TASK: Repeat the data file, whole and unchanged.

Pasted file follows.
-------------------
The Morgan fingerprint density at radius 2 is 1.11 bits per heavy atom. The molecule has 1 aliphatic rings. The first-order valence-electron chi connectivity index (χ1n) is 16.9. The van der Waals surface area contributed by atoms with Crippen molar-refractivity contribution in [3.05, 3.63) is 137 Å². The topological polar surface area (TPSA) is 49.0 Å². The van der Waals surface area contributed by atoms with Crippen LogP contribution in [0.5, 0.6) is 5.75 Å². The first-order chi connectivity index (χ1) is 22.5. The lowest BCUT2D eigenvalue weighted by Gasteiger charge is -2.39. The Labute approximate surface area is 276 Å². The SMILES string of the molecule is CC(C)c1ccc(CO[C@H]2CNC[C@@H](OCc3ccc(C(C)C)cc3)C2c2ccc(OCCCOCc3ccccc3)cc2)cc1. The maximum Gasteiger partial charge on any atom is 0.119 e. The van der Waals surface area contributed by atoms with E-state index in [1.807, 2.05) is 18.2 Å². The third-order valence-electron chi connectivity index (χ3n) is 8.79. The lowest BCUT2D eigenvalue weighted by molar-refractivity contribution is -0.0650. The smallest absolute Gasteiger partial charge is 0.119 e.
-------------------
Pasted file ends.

The Morgan fingerprint density at radius 2 is 1.11 bits per heavy atom. The molecule has 1 aliphatic rings. The first-order valence-electron chi connectivity index (χ1n) is 16.9. The van der Waals surface area contributed by atoms with Crippen molar-refractivity contribution in [3.05, 3.63) is 137 Å². The topological polar surface area (TPSA) is 49.0 Å². The van der Waals surface area contributed by atoms with Crippen LogP contribution in [0.5, 0.6) is 5.75 Å². The first-order chi connectivity index (χ1) is 22.5. The lowest BCUT2D eigenvalue weighted by Gasteiger charge is -2.39. The Labute approximate surface area is 276 Å². The SMILES string of the molecule is CC(C)c1ccc(CO[C@H]2CNC[C@@H](OCc3ccc(C(C)C)cc3)C2c2ccc(OCCCOCc3ccccc3)cc2)cc1. The maximum Gasteiger partial charge on any atom is 0.119 e. The van der Waals surface area contributed by atoms with E-state index in [1.807, 2.05) is 18.2 Å². The third-order valence-electron chi connectivity index (χ3n) is 8.79. The lowest BCUT2D eigenvalue weighted by molar-refractivity contribution is -0.0650. The smallest absolute Gasteiger partial charge is 0.119 e.